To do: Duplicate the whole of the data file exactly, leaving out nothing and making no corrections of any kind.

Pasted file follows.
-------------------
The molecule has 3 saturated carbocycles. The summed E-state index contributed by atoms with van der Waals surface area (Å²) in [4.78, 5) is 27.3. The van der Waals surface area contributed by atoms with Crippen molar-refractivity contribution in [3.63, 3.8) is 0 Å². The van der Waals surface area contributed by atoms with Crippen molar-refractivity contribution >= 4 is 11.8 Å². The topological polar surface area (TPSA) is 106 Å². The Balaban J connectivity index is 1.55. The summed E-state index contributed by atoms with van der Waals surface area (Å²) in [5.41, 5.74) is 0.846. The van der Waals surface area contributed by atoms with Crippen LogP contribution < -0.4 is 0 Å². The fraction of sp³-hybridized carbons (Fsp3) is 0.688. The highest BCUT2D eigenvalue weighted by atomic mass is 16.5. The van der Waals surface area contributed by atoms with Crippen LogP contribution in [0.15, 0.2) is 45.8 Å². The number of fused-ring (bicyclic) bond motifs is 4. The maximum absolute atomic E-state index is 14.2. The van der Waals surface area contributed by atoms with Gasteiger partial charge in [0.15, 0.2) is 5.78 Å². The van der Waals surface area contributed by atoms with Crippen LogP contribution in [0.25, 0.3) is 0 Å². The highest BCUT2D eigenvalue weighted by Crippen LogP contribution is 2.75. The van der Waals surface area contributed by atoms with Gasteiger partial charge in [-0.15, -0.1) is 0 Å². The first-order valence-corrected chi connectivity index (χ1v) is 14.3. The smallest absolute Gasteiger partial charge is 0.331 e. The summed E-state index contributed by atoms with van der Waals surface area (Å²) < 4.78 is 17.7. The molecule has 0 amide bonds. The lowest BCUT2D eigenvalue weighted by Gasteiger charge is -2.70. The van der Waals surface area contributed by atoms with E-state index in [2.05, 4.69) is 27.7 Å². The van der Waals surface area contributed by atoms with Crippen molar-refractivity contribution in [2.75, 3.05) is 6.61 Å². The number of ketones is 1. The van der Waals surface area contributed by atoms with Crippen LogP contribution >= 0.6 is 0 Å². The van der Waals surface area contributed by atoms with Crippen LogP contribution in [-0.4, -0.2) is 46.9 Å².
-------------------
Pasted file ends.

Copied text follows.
The molecule has 3 saturated carbocycles. The summed E-state index contributed by atoms with van der Waals surface area (Å²) in [4.78, 5) is 27.3. The van der Waals surface area contributed by atoms with Crippen molar-refractivity contribution in [3.63, 3.8) is 0 Å². The van der Waals surface area contributed by atoms with Crippen molar-refractivity contribution >= 4 is 11.8 Å². The topological polar surface area (TPSA) is 106 Å². The Balaban J connectivity index is 1.55. The summed E-state index contributed by atoms with van der Waals surface area (Å²) in [5.41, 5.74) is 0.846. The van der Waals surface area contributed by atoms with Crippen LogP contribution < -0.4 is 0 Å². The fraction of sp³-hybridized carbons (Fsp3) is 0.688. The highest BCUT2D eigenvalue weighted by atomic mass is 16.5. The van der Waals surface area contributed by atoms with Crippen LogP contribution in [0.15, 0.2) is 45.8 Å². The number of fused-ring (bicyclic) bond motifs is 4. The maximum absolute atomic E-state index is 14.2. The van der Waals surface area contributed by atoms with Gasteiger partial charge in [0.15, 0.2) is 5.78 Å². The van der Waals surface area contributed by atoms with Crippen LogP contribution in [0.25, 0.3) is 0 Å². The highest BCUT2D eigenvalue weighted by Crippen LogP contribution is 2.75. The van der Waals surface area contributed by atoms with Gasteiger partial charge in [-0.15, -0.1) is 0 Å². The first-order valence-corrected chi connectivity index (χ1v) is 14.3. The smallest absolute Gasteiger partial charge is 0.331 e. The summed E-state index contributed by atoms with van der Waals surface area (Å²) < 4.78 is 17.7. The molecule has 0 amide bonds. The lowest BCUT2D eigenvalue weighted by Gasteiger charge is -2.70. The van der Waals surface area contributed by atoms with E-state index in [2.05, 4.69) is 27.7 Å². The van der Waals surface area contributed by atoms with Crippen molar-refractivity contribution in [2.75, 3.05) is 6.61 Å². The number of ketones is 1. The van der Waals surface area contributed by atoms with Crippen LogP contribution >= 0.6 is 0 Å². The van der Waals surface area contributed by atoms with Crippen LogP contribution in [-0.4, -0.2) is 46.9 Å².